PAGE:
Women who have had a stillbirth or a miscarriage are more likely to have a stroke. There is an increased risk with each stillbirth.

It's difficult to establish a link because you have to follow a large number of women and have reliable data on their experiences. The British Medical Journal published a study today showing a link between stillbirth and stroke.

Many women don't know that their experience during pregnancy can be an early sign of later health problems. Doctors should be aware of their increased risk, according to our findings.

It is possible that infertility, miscarriage, and stillbirth could increase stroke risk. Diabetes, inflammation, and problems with cells that help in blood flow are some of the conditions that could be included.

Heartbreak then stroke risk

Our research is based on pooled data from over 600,000 women who took part in eight different studies in Australia, China, Japan, Netherlands, Sweden, and the United Kingdom.

The women between the ages of 32 and 73 were the first to enroll in the studies and were followed up for over a decade.

There were 9,265 women who had at least one non-fatal stroke and 4,003 women who had a fatal stroke over the course of the study. The number of women who had a history of stillbirth was 4%.

Among the women who had ever been pregnant, women who had reported a miscarriage had an 11 percent higher risk of a non-fatal stroke and 17 percent higher risk of a fatal stroke compared with women who have never had a baby.

Women who had three or more miscarriages had a higher risk of non-fatal stroke and fatal strokes.

The risk of stroke increased as a result of still birth.

The risk of non-fatal strokes for women with a history of stillbirth is more than double that of women without a history of stillbirth.

Women who have had two or more stillbirths are 26 percent more likely to have a fatal stroke.

The study is the first to show a link between stillbirths and strokes.

There was a previous systematic review that found similar results, but there was limited evidence related to stroke types.

Problems with the endothelial cells, which control the flow of blood in the body, could lead to pregnancies being lost. Blood vessels dilate and get blocked during a stroke.

Adjusting for known risk factors

Many of the known risk factors for stroke were adjusted for our findings. Ethnicity and education level were adjusted for the numbers.

By adjusting for risk factors, we can find out if there is an increased risk in the women.

What should women and their doctors do with this information?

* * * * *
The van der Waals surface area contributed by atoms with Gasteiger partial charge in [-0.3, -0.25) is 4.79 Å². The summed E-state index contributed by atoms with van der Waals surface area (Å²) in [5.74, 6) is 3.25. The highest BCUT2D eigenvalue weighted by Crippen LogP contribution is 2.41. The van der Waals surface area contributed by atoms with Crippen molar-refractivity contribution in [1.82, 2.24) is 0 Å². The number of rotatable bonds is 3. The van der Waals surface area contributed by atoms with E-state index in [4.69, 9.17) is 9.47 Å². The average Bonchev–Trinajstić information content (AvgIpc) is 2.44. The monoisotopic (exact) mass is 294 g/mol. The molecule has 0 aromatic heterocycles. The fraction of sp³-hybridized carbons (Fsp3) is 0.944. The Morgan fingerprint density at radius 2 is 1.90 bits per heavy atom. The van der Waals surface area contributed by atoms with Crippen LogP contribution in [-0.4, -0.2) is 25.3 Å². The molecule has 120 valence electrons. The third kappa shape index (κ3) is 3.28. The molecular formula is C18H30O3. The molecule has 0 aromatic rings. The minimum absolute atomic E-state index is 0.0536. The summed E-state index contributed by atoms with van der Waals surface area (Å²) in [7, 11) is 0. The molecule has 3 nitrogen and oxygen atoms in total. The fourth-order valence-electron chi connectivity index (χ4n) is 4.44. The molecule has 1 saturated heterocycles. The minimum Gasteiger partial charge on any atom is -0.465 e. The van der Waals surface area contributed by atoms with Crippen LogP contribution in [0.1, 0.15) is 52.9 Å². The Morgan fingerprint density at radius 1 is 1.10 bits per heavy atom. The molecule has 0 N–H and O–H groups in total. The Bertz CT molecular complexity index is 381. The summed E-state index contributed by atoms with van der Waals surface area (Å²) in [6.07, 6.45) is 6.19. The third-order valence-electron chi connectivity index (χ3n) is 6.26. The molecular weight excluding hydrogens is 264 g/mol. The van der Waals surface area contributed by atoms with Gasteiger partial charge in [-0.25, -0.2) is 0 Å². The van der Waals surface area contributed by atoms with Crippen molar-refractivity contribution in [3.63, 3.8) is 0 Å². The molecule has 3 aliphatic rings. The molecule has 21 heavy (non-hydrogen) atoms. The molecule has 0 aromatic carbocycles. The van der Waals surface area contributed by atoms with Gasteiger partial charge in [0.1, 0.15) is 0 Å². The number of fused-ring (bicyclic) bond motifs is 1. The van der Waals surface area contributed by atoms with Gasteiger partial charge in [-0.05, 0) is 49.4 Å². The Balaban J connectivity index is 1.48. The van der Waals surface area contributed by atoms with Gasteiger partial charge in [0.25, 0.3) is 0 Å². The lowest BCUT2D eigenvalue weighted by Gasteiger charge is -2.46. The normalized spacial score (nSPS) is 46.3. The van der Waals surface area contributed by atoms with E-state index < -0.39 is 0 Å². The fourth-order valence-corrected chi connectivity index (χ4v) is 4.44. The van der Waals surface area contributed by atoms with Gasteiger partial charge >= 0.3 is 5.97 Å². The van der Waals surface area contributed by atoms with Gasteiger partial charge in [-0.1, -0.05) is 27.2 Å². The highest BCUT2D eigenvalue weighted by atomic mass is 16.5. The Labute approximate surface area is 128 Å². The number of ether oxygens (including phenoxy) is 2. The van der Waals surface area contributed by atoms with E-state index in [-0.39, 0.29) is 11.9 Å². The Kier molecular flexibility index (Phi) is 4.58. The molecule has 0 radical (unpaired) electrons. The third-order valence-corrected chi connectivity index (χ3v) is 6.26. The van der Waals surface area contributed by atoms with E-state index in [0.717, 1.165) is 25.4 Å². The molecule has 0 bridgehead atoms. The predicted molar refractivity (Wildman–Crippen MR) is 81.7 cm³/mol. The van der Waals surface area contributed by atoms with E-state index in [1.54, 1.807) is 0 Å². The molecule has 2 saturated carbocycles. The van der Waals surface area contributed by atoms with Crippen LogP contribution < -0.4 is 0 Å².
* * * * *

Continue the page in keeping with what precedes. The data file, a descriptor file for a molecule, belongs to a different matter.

The risk of cardiovascular disease is looked at when doctors do a heart health check. Doctors assess and predict the risk of diseases by considering these risks.

When the risk of cardiovascular disease starts to increase, the current Australian guidelines recommend heart health checks for people from the age of 30.

When the risk of cardiovascular disease is greater than 15% in the next five years, the guidelines recommend medication.

The Australian Chronic Disease Prevention Alliance, which includes the Cancer Council Australia, Diabetes Australia, Kidney Health Australia, National Heart Foundation of Australia, and the Stroke Foundation, is updating these guidelines, but recent international guidelines recommend medication at a lower level of risk.

Even if you have a high risk of cardiovascular disease, the best way to prevent a stroke is to live a healthy lifestyle, such as not smoking, eating a healthy diet, and exercising.

Doctors will try to help people who are at long-term risk do this lifestyle measure.

A woman is at increased risk of cardiovascular disease if she experiences a stillbirth or a miscarriage. These events happen a long time before a woman develops other risk factors.

Women who have lost a baby should talk to their doctor. If you know you have a higher risk of stroke, you can make lifestyle changes to prevent it.

Doctors need to ask about women's reproductive histories and be aware of the risks of stroke.

A professor of life course epidemiology, a PhD student, and a clinical professorial research fellowship are at The University ofQueensland.

Under a Creative Commons license, this article is re-posted. The original article is worth a read.